But what the 130 gains on the interior is impressive. While a cramped, two-person third row has been available as an option on the 110, the 130’s additional length allows the inclusion of a 60/40-split folding third row with places for three passengers. I’m five feet eleven inches tall, and with the front seat set for my ideal position, I fit comfortably in both rear rows. Granted, the cushion in the wayback is a bit low but far from forcing any knee licking. It was suitable for a jaunt. For young kids, it would be downright commodious.
With standard seat heaters, USB-C ports, elevated stadium positioning, and an overhead glass roof with a manual shade, this bench is anything but sepulchral. A separate aft-end climate zone system is optional and worthwhile if it will be regularly occupied. The 130 gains 3.0 cubic feet of additional cargo space with the third seat up—enough to swallow a weekend’s worth of bags for two—and 9.0 more with it down over the three-row 110. All this inner space costs about an additional $8000 beyond the 110’s chit.
Of course, the extra length impacts the 130’s total mass, which increases by over 500-pounds compared to the 110. Fuel economy from the 395-hp/406 lb-ft electrically boosted 3.0-liter inline-six thus diminishes five percent, from 20 mpg combined to 19. And 0-to-60 acceleration increases a half-second from 5.8 to 6.3. This is a noticeable amount on road, though not enough to arouse on-ramp merging panic. The addition of the 518-hp/461 lb-ft supercharged V-8, already available in the 90 and 110, would help the alacrity issue but further hinder fuel economy.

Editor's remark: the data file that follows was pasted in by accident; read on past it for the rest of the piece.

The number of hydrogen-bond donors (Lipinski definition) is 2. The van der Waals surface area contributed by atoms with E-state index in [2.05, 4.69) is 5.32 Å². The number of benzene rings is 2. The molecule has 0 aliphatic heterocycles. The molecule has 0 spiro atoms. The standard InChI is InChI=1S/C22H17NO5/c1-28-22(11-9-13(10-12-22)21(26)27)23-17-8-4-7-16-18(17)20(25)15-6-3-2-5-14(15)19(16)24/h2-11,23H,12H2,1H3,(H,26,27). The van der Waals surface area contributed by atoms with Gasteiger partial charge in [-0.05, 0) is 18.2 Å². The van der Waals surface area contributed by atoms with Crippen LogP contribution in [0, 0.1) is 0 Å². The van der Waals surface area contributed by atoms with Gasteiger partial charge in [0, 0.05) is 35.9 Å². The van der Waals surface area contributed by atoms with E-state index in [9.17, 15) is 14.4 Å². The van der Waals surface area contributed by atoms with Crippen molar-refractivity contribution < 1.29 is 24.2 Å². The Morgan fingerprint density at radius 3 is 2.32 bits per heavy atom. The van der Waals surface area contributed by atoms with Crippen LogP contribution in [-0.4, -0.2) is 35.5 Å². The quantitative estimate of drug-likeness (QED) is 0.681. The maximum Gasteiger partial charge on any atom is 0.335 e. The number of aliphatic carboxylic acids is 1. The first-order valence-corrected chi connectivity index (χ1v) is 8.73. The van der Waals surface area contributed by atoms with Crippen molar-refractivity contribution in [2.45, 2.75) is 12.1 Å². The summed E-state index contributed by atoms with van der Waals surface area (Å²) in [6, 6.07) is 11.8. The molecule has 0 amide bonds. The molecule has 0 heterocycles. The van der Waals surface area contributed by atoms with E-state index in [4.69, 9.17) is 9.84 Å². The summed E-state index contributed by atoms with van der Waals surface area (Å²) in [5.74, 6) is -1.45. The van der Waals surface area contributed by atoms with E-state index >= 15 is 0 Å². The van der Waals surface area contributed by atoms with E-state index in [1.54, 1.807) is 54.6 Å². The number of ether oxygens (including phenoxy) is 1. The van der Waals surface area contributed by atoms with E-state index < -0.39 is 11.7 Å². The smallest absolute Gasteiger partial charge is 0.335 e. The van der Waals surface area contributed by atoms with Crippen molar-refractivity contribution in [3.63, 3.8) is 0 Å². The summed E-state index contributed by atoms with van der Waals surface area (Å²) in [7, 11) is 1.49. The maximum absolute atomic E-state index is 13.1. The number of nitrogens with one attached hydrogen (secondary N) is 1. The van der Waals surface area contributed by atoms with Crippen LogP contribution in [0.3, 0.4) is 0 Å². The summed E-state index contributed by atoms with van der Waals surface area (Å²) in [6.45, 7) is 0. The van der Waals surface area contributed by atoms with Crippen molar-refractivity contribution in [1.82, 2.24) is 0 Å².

On-road, the 130 mimics the smooth ride of the 110 on straights and through sweepers—the standard adaptable air suspension helps—though the extra weight out back makes it a bit more unwieldy on tight corners, though, at 5500 pounds and 6.5-feet tall and 16.5 feet long, this isn’t exactly a sports car. Off-road, the Defender demolishes nearly any terrain. I drove over a ribbed cascade of two-foot moguls that stranded two alternating wheels in the air. I traversed muddy ruts that approached the centerline of the five-spoked 20-inchers. I crossed over a log bridge and into a bog, storm-deepened by nearly a foot, according to the instructor. “How deep is it now?” I asked. “About 35 inches,” he said. “And… what’s the fording depth of this vehicle?” my query continued as murky water approached the beltline. “About 35 inches,” he said.
Of course, the Defender 130’s immense abilities don’t come cheap—prices start at $68,000, and most (like the one I drove) will carry stickers beyond $80,000. And a Defender of any number doesn’t necessarily make one impervious. Though I readily slipped out of the mired parking area after the event, a colleague wasn’t so lucky. He rocked his 130 back and forth for an hour, spewing bathing-elephant trails of sludgy gumbo to no end. We helpfully asked, “Did you try putting the car in the mud setting?” Eventually, a bulldozer yanked him free.
With the Earth’s ongoing haywire highwire act, the best offense may not always be a good Defender.